Tuesday, June 28, 2005

Digital Music Industry

Earlier this week, the Supreme Court ruled that the creators of file sharing software can be held liable for copyrights infringement. This decision will likely set of a chain of events as file sharing services either restrict their offering or accept the possibility of prosecution. Although much of the near term focus will be on these events, longer term the industry dynamics have likely changed to make this decision and file sharing in general irrelevant.

Illegal music sharing gained popularity in the late 1990's as a host of internet software became available. The driving reason music was one of the major applications to gain popularity stems from the fact that most consumers believed that to obtain music through legal channels was too expensive. The music industry regularly charged more than $15 for a CD where the customer only really want a couple of songs. As Courtney Love points out, the majority of this is captured by recording companies and various middle men, with relatively little going to the artists.

Looking at the division of functions in this arrangement, recording companies provide financing, marketing (through direct promotion and relationships with radio stations), and distribution (through relationships with record stores). The artist just creates the product (with the help of producers). The digital technology changes this dynamic in two ways: 1. Distribution costs fall almost to zero; and 2. Recording costs fall and will continue to fall as technology advances. In short the product the value that record companies bring to the table is being replaced by technological advance.

The one piece of the equation that is not directly effected is marketing; consumers still have to learn about a new song or artist before they will want to make a purchase. The question is how will these new marketing channels operate? One possibility is that consumers will develop trust in opinion leaders directly through the use of the internet, possibly in conjunction with online music distributors.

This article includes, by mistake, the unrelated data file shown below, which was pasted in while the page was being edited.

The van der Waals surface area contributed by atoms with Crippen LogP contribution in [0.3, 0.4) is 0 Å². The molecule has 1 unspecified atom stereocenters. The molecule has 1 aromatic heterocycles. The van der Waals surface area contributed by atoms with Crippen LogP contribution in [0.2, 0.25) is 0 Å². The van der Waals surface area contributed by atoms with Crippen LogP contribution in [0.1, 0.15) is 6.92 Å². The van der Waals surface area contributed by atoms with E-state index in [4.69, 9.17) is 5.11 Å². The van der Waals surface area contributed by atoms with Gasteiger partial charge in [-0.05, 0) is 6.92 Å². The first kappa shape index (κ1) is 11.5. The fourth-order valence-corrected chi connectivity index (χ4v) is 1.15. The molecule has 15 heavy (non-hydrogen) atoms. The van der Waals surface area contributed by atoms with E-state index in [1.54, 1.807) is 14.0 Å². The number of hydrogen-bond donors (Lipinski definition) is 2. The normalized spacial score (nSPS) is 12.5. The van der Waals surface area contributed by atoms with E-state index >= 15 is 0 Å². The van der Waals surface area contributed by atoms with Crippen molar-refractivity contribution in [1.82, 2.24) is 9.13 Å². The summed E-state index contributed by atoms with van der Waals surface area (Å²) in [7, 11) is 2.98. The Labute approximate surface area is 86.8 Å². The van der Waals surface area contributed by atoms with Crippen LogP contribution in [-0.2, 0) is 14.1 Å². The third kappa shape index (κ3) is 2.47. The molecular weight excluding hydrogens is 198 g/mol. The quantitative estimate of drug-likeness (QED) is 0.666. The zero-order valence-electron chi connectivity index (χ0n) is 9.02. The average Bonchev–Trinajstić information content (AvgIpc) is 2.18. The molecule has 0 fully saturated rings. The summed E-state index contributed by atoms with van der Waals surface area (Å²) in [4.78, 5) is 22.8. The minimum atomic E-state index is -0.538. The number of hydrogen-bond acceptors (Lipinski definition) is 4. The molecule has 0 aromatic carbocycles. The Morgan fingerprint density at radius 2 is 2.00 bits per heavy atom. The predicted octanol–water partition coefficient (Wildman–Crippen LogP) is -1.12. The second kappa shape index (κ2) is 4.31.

Assuming alternate marketing channels can be established, artist will have much less incentive to pursue contracts with traditional record companies. This will broaden the playing field and allow more opportunity for non-superstar artists. Currently the vast majority of music sold is created by very small subset of artists. With the wide variety of taste in music in this country and the world, there is no reason to believe that all music listeners will continue to patronize this small group of people. The likely result will be an overall increase in revenue for the music industry, with more of the value finding its way to a much larger group of artists. Far from destroying the incentive to produce new music the internet will greatly expand the revenue potential for the industry and choice for consumers.

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